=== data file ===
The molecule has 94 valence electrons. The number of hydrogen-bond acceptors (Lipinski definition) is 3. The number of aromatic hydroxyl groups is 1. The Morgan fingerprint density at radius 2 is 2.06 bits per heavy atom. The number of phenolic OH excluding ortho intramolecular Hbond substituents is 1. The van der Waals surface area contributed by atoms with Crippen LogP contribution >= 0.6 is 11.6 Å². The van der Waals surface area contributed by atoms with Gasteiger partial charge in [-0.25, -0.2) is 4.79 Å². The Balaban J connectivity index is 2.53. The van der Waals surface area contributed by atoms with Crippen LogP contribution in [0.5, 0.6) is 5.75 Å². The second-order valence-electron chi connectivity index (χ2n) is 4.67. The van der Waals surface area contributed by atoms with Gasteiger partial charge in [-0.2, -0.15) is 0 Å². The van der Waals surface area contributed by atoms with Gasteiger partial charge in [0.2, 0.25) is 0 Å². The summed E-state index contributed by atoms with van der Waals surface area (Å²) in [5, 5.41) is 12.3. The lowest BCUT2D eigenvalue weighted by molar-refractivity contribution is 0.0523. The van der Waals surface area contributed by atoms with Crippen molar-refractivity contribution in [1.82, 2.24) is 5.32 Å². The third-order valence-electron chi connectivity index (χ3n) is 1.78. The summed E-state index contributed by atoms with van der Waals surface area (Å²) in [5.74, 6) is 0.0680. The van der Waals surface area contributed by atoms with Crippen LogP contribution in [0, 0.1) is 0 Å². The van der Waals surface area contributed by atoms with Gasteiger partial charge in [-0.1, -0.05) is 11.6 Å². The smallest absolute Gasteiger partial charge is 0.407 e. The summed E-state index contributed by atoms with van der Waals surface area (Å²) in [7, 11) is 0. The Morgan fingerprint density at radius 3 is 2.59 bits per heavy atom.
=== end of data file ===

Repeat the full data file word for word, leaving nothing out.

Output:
The molecule has 94 valence electrons. The number of hydrogen-bond acceptors (Lipinski definition) is 3. The number of aromatic hydroxyl groups is 1. The Morgan fingerprint density at radius 2 is 2.06 bits per heavy atom. The number of phenolic OH excluding ortho intramolecular Hbond substituents is 1. The van der Waals surface area contributed by atoms with Crippen LogP contribution >= 0.6 is 11.6 Å². The van der Waals surface area contributed by atoms with Gasteiger partial charge in [-0.25, -0.2) is 4.79 Å². The Balaban J connectivity index is 2.53. The van der Waals surface area contributed by atoms with Crippen LogP contribution in [0.5, 0.6) is 5.75 Å². The second-order valence-electron chi connectivity index (χ2n) is 4.67. The van der Waals surface area contributed by atoms with Gasteiger partial charge in [-0.2, -0.15) is 0 Å². The van der Waals surface area contributed by atoms with Gasteiger partial charge in [0.2, 0.25) is 0 Å². The summed E-state index contributed by atoms with van der Waals surface area (Å²) in [5, 5.41) is 12.3. The lowest BCUT2D eigenvalue weighted by molar-refractivity contribution is 0.0523. The van der Waals surface area contributed by atoms with Crippen molar-refractivity contribution in [1.82, 2.24) is 5.32 Å². The third-order valence-electron chi connectivity index (χ3n) is 1.78. The summed E-state index contributed by atoms with van der Waals surface area (Å²) in [5.74, 6) is 0.0680. The van der Waals surface area contributed by atoms with Crippen LogP contribution in [0, 0.1) is 0 Å². The van der Waals surface area contributed by atoms with Gasteiger partial charge in [-0.1, -0.05) is 11.6 Å². The smallest absolute Gasteiger partial charge is 0.407 e. The summed E-state index contributed by atoms with van der Waals surface area (Å²) in [7, 11) is 0. The Morgan fingerprint density at radius 3 is 2.59 bits per heavy atom.